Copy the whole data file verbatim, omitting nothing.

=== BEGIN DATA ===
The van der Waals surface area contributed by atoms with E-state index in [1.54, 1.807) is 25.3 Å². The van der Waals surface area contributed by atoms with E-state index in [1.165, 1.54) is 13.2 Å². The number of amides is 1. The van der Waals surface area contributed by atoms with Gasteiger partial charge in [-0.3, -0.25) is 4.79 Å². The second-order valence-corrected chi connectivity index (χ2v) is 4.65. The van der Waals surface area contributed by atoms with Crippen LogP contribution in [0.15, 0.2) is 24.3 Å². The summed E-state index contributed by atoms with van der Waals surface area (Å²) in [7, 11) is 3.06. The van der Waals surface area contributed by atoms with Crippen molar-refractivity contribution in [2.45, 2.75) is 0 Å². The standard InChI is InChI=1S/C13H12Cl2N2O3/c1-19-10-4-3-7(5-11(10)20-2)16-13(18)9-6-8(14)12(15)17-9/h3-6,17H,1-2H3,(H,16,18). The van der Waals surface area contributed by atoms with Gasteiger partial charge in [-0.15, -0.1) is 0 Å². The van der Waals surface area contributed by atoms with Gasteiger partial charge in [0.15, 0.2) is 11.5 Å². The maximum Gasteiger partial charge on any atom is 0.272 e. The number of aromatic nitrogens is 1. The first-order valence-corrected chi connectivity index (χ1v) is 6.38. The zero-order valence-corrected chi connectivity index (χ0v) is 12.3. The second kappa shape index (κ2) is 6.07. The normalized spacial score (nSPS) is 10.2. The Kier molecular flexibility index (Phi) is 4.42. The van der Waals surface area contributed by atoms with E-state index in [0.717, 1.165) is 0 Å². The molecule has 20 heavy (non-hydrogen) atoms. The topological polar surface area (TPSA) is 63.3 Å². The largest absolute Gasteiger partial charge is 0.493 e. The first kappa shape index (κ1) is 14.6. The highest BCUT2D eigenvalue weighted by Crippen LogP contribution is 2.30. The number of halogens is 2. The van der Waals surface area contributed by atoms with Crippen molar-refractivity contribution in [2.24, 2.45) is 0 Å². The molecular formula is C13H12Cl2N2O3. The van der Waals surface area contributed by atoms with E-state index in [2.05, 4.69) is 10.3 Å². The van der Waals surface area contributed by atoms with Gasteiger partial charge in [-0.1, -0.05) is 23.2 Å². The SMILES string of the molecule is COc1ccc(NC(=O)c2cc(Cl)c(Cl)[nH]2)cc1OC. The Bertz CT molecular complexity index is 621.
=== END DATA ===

The van der Waals surface area contributed by atoms with E-state index in [1.54, 1.807) is 25.3 Å². The van der Waals surface area contributed by atoms with E-state index in [1.165, 1.54) is 13.2 Å². The number of amides is 1. The van der Waals surface area contributed by atoms with Gasteiger partial charge in [-0.3, -0.25) is 4.79 Å². The second-order valence-corrected chi connectivity index (χ2v) is 4.65. The van der Waals surface area contributed by atoms with Crippen LogP contribution in [0.15, 0.2) is 24.3 Å². The summed E-state index contributed by atoms with van der Waals surface area (Å²) in [7, 11) is 3.06. The van der Waals surface area contributed by atoms with Crippen molar-refractivity contribution in [2.45, 2.75) is 0 Å². The standard InChI is InChI=1S/C13H12Cl2N2O3/c1-19-10-4-3-7(5-11(10)20-2)16-13(18)9-6-8(14)12(15)17-9/h3-6,17H,1-2H3,(H,16,18). The van der Waals surface area contributed by atoms with Gasteiger partial charge in [-0.15, -0.1) is 0 Å². The van der Waals surface area contributed by atoms with Gasteiger partial charge in [0.15, 0.2) is 11.5 Å². The maximum Gasteiger partial charge on any atom is 0.272 e. The number of aromatic nitrogens is 1. The first-order valence-corrected chi connectivity index (χ1v) is 6.38. The zero-order valence-corrected chi connectivity index (χ0v) is 12.3. The second kappa shape index (κ2) is 6.07. The normalized spacial score (nSPS) is 10.2. The Kier molecular flexibility index (Phi) is 4.42. The van der Waals surface area contributed by atoms with E-state index in [0.717, 1.165) is 0 Å². The molecule has 20 heavy (non-hydrogen) atoms. The topological polar surface area (TPSA) is 63.3 Å². The largest absolute Gasteiger partial charge is 0.493 e. The first kappa shape index (κ1) is 14.6. The highest BCUT2D eigenvalue weighted by Crippen LogP contribution is 2.30. The number of halogens is 2. The van der Waals surface area contributed by atoms with Crippen molar-refractivity contribution in [2.24, 2.45) is 0 Å². The molecular formula is C13H12Cl2N2O3. The van der Waals surface area contributed by atoms with E-state index in [2.05, 4.69) is 10.3 Å². The van der Waals surface area contributed by atoms with Gasteiger partial charge in [-0.1, -0.05) is 23.2 Å². The SMILES string of the molecule is COc1ccc(NC(=O)c2cc(Cl)c(Cl)[nH]2)cc1OC. The Bertz CT molecular complexity index is 621.